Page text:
Occupational diseases kill the same number of people in the construction industry every year as it would take to fill four A380 Airbuses.
The shocking statistic came to light at the inaugural Construction Health Summit where it was also revealed that deaths from work-related diseases were 100 times more likely than deaths by accidents in the construction sector.
The summit, which was organised by The Health in Construction Leadership Group, brought leading clients, contractors and the Health and Safety Executive together to try to address the industry’s poor record on occupational health.
The Breakfast Summit successfully secured the commitment of over 150 companies and industry bodies to eradicate the thousands of cases of ill health and disease caused each year as a result of exposure to health hazards during construction work.
Dame Judith Hackitt
Speaking at the event, Dame Judith Hackitt, chair of the Health and Safety Executive (HSE), said: “Fifteen years ago the construction industry realised it had a major problem with its safety performance and by coming together at a similar event and recognising the problem, the industry took the lead and we’ve seen massive improvements.”
“The purpose of this latest summit is to get the sector to recognise the scale of the challenge it now faces to reach that same level of improvement in its performance on occupational health.”
Peter Baker, chief inspector of construction for the HSE said the important thing was that the impetus for the event had come from construction firms.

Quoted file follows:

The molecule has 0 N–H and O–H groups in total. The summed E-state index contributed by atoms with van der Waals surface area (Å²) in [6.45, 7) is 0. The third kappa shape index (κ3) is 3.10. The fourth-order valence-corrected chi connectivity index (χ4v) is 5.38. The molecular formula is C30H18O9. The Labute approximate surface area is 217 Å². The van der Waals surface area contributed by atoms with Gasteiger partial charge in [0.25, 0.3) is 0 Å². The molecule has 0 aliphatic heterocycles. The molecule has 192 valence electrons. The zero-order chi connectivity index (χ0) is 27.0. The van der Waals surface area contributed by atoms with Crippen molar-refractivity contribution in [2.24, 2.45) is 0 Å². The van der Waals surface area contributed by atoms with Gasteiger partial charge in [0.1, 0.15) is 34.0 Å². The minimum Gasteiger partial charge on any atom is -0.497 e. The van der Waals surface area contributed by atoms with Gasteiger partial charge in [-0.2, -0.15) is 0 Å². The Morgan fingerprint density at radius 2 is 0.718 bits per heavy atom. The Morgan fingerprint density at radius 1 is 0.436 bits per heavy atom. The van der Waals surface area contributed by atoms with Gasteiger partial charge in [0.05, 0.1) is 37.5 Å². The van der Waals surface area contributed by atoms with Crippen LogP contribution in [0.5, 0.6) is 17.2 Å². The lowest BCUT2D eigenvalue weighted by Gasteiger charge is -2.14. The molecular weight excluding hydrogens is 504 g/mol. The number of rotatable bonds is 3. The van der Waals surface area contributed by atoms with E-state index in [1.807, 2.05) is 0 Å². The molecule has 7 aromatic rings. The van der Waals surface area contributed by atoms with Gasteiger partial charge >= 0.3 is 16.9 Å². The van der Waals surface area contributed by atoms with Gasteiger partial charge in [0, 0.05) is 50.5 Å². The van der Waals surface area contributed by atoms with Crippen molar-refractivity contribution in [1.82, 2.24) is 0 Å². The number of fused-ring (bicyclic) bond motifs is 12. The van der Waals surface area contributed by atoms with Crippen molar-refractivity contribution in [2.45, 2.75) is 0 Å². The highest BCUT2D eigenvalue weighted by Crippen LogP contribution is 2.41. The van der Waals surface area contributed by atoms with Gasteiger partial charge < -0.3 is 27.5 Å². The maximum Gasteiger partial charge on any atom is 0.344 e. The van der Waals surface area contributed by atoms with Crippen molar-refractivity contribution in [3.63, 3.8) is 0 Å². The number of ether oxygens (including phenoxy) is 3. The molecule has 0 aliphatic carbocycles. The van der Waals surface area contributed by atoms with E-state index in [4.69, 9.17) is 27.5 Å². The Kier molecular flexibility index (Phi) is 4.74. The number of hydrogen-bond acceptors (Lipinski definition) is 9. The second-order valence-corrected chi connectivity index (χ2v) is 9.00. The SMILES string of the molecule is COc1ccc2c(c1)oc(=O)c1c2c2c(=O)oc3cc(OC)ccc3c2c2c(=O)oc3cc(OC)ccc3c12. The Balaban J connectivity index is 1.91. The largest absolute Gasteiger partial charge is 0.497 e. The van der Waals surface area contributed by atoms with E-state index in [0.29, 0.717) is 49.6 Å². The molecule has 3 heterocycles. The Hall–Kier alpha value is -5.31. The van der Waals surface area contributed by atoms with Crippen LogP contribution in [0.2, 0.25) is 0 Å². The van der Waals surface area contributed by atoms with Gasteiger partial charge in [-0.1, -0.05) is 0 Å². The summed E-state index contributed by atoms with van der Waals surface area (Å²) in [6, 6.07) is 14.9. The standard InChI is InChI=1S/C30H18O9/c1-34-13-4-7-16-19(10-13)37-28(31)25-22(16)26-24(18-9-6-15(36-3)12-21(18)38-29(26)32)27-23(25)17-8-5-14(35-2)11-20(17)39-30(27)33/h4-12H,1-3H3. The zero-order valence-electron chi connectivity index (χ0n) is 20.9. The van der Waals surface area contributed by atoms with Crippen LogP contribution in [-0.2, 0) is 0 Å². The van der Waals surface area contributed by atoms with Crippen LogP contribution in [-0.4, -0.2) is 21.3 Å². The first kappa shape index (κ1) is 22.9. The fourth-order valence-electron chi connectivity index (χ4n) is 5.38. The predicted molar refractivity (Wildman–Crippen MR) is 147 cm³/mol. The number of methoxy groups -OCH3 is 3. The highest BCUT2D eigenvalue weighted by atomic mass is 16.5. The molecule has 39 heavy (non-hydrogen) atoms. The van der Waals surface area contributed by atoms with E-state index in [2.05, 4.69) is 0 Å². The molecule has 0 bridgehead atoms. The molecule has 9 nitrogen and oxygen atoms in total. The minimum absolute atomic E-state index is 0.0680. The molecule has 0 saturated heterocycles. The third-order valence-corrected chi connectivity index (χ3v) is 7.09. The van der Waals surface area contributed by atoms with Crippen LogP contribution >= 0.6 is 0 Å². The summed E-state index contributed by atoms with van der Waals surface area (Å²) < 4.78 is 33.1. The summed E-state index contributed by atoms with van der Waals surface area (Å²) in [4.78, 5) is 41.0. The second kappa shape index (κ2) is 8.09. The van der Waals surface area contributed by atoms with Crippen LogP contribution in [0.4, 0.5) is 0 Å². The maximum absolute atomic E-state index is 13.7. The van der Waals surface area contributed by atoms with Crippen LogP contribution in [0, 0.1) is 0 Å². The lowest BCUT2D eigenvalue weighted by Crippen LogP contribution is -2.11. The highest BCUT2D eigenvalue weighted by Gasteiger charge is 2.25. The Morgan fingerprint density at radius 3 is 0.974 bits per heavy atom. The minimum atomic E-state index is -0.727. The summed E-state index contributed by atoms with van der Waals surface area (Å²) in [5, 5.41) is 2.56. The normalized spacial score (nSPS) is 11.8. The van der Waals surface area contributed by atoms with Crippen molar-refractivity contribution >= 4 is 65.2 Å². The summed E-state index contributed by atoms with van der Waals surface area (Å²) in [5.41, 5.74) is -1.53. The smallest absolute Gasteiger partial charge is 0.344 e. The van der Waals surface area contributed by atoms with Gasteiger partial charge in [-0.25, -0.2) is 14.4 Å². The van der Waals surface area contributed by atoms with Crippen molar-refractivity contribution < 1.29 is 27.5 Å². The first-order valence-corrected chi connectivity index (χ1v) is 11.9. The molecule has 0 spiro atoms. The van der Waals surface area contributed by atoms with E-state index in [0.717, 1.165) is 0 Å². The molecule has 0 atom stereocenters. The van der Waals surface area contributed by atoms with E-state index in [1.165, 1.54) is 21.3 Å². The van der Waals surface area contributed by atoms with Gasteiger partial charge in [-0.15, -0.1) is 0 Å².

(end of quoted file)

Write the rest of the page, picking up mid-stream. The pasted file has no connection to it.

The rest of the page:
“We are part of the conversation but the industry recognises that they need to prioritise their approach to health and put it at the same level of safety,” he said. “It’s about getting that high-level commitment of senior leaders and getting them all on the same page to tackle it now – the longer people leave it, the more people will die.”
Baker added that the next step after the summit would be for the industry to decide how it would deliver on a commitment to improved occupational safety and what such a commitment would mean in practice.
Thames Tideway chief executive Andy Mitchell said he had committed to take a ‘transformational approach’ to health, safety and wellbeing when building the £4.2bn super sewer.
“If we want to get a better result in occupational health, then we’ve got to understand what we’re going to differently,” he said.
“It’s trying to find new ways of doing things, from the way we design, to the way we bring people onto projects, the approach we take, to how they are treated. Our ambition is that the people working for us will universally notice that the approach is different and better.”
Mitchell predicted that occupational health hygienists would have a more prominent role in the industry as it tries to address the issue of occupational illness.
“The thing that surely lies at the heart of what we’re doing here which is designing out ill health opportunities, so the existence of a discipline celled occupational health hygienists needs to be better understood and better used.”
Companies to pledge their commitment to eradicate occupational ill health in construction include Balfour Beatty, Bovis Homes, Crossrail, Land Securities, Mace and Skanska, as well as industry bodies such as BOHS, Build UK, CITB, HSE, IIRSM and IOSH.
The Health in Construction Leadership Group will host its second meeting on 21 April. At that meeting, operational and health and safety directors from committed companies and industry bodies will attend the second meeting to put a tactical action plan together for the initiative.
This story was amended at 14.39 on 22 January to add the news that 150 companies have now signed a commitment to support the intitiative.